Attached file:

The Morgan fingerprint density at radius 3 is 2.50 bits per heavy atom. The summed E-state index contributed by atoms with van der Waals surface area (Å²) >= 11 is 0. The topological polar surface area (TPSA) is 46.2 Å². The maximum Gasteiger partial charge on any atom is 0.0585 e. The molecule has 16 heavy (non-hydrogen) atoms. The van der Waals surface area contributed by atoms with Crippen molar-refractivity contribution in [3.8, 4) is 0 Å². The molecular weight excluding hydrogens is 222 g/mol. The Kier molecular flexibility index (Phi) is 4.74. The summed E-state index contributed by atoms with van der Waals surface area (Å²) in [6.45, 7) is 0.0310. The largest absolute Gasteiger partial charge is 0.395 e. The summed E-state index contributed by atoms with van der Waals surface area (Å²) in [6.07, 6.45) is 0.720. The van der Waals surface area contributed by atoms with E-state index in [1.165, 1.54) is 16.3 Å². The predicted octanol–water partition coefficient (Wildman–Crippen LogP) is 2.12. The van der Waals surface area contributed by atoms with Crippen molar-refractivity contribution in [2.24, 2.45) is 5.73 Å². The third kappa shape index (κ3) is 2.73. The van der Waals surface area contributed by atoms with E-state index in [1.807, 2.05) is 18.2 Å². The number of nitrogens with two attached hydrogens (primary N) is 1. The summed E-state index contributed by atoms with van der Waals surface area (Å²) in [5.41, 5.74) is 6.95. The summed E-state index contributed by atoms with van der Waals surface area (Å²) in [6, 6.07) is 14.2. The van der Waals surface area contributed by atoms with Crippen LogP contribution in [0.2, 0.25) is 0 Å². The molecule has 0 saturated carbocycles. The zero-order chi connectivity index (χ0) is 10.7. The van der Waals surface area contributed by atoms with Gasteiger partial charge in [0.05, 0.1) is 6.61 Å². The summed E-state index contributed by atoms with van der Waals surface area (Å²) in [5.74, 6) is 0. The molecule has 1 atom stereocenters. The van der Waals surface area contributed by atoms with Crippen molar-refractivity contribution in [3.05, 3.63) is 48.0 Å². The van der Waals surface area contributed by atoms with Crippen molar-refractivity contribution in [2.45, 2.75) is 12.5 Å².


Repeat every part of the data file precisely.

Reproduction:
The Morgan fingerprint density at radius 3 is 2.50 bits per heavy atom. The summed E-state index contributed by atoms with van der Waals surface area (Å²) >= 11 is 0. The topological polar surface area (TPSA) is 46.2 Å². The maximum Gasteiger partial charge on any atom is 0.0585 e. The molecule has 16 heavy (non-hydrogen) atoms. The van der Waals surface area contributed by atoms with Crippen molar-refractivity contribution in [3.8, 4) is 0 Å². The molecular weight excluding hydrogens is 222 g/mol. The Kier molecular flexibility index (Phi) is 4.74. The summed E-state index contributed by atoms with van der Waals surface area (Å²) in [6.45, 7) is 0.0310. The largest absolute Gasteiger partial charge is 0.395 e. The summed E-state index contributed by atoms with van der Waals surface area (Å²) in [6.07, 6.45) is 0.720. The van der Waals surface area contributed by atoms with E-state index in [1.165, 1.54) is 16.3 Å². The predicted octanol–water partition coefficient (Wildman–Crippen LogP) is 2.12. The van der Waals surface area contributed by atoms with Crippen molar-refractivity contribution in [2.24, 2.45) is 5.73 Å². The third kappa shape index (κ3) is 2.73. The van der Waals surface area contributed by atoms with E-state index in [1.807, 2.05) is 18.2 Å². The number of nitrogens with two attached hydrogens (primary N) is 1. The summed E-state index contributed by atoms with van der Waals surface area (Å²) in [5.41, 5.74) is 6.95. The summed E-state index contributed by atoms with van der Waals surface area (Å²) in [6, 6.07) is 14.2. The van der Waals surface area contributed by atoms with Crippen LogP contribution in [0.2, 0.25) is 0 Å². The molecule has 0 saturated carbocycles. The zero-order chi connectivity index (χ0) is 10.7. The van der Waals surface area contributed by atoms with Gasteiger partial charge in [0.05, 0.1) is 6.61 Å². The summed E-state index contributed by atoms with van der Waals surface area (Å²) in [5.74, 6) is 0. The molecule has 1 atom stereocenters. The van der Waals surface area contributed by atoms with Crippen molar-refractivity contribution in [3.05, 3.63) is 48.0 Å². The van der Waals surface area contributed by atoms with Crippen molar-refractivity contribution in [2.45, 2.75) is 12.5 Å².